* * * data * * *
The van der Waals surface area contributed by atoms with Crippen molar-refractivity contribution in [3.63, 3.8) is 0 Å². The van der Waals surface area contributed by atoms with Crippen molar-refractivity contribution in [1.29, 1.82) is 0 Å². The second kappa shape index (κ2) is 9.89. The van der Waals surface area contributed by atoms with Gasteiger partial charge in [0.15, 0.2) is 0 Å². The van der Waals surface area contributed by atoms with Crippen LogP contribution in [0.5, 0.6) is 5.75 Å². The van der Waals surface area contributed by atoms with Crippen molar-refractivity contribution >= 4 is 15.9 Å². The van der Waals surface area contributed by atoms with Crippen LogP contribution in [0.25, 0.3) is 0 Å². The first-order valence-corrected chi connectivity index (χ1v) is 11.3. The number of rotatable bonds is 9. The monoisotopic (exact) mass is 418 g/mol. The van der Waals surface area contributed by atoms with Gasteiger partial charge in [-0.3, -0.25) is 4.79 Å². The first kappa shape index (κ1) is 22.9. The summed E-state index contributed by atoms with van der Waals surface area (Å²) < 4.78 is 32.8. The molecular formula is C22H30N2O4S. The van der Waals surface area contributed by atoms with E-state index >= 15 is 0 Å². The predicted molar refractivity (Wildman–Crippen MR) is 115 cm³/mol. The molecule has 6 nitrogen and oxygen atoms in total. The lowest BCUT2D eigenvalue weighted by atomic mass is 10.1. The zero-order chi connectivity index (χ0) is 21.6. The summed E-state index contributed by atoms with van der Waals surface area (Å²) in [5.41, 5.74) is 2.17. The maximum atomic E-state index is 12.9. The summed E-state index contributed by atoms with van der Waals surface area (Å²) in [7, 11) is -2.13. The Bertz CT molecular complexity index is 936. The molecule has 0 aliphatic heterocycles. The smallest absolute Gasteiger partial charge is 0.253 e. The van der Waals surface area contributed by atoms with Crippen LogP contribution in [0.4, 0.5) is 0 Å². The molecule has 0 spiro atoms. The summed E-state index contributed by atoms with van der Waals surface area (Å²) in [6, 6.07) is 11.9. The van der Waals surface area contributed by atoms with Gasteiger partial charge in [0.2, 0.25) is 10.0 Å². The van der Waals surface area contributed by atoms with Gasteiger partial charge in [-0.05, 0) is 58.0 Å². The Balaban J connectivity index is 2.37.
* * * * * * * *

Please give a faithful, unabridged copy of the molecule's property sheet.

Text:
The van der Waals surface area contributed by atoms with Crippen molar-refractivity contribution in [3.63, 3.8) is 0 Å². The van der Waals surface area contributed by atoms with Crippen molar-refractivity contribution in [1.29, 1.82) is 0 Å². The second kappa shape index (κ2) is 9.89. The van der Waals surface area contributed by atoms with Gasteiger partial charge in [0.15, 0.2) is 0 Å². The van der Waals surface area contributed by atoms with Crippen LogP contribution in [0.5, 0.6) is 5.75 Å². The van der Waals surface area contributed by atoms with Crippen molar-refractivity contribution >= 4 is 15.9 Å². The van der Waals surface area contributed by atoms with Crippen LogP contribution in [0.25, 0.3) is 0 Å². The first-order valence-corrected chi connectivity index (χ1v) is 11.3. The number of rotatable bonds is 9. The monoisotopic (exact) mass is 418 g/mol. The van der Waals surface area contributed by atoms with Gasteiger partial charge in [-0.3, -0.25) is 4.79 Å². The first kappa shape index (κ1) is 22.9. The summed E-state index contributed by atoms with van der Waals surface area (Å²) < 4.78 is 32.8. The molecular formula is C22H30N2O4S. The van der Waals surface area contributed by atoms with E-state index >= 15 is 0 Å². The predicted molar refractivity (Wildman–Crippen MR) is 115 cm³/mol. The molecule has 6 nitrogen and oxygen atoms in total. The lowest BCUT2D eigenvalue weighted by atomic mass is 10.1. The zero-order chi connectivity index (χ0) is 21.6. The summed E-state index contributed by atoms with van der Waals surface area (Å²) in [5.41, 5.74) is 2.17. The maximum atomic E-state index is 12.9. The summed E-state index contributed by atoms with van der Waals surface area (Å²) in [7, 11) is -2.13. The Bertz CT molecular complexity index is 936. The molecule has 0 aliphatic heterocycles. The smallest absolute Gasteiger partial charge is 0.253 e. The van der Waals surface area contributed by atoms with Crippen LogP contribution in [0.4, 0.5) is 0 Å². The molecule has 0 spiro atoms. The summed E-state index contributed by atoms with van der Waals surface area (Å²) in [6, 6.07) is 11.9. The van der Waals surface area contributed by atoms with Gasteiger partial charge in [0.2, 0.25) is 10.0 Å². The van der Waals surface area contributed by atoms with Gasteiger partial charge in [-0.05, 0) is 58.0 Å². The Balaban J connectivity index is 2.37.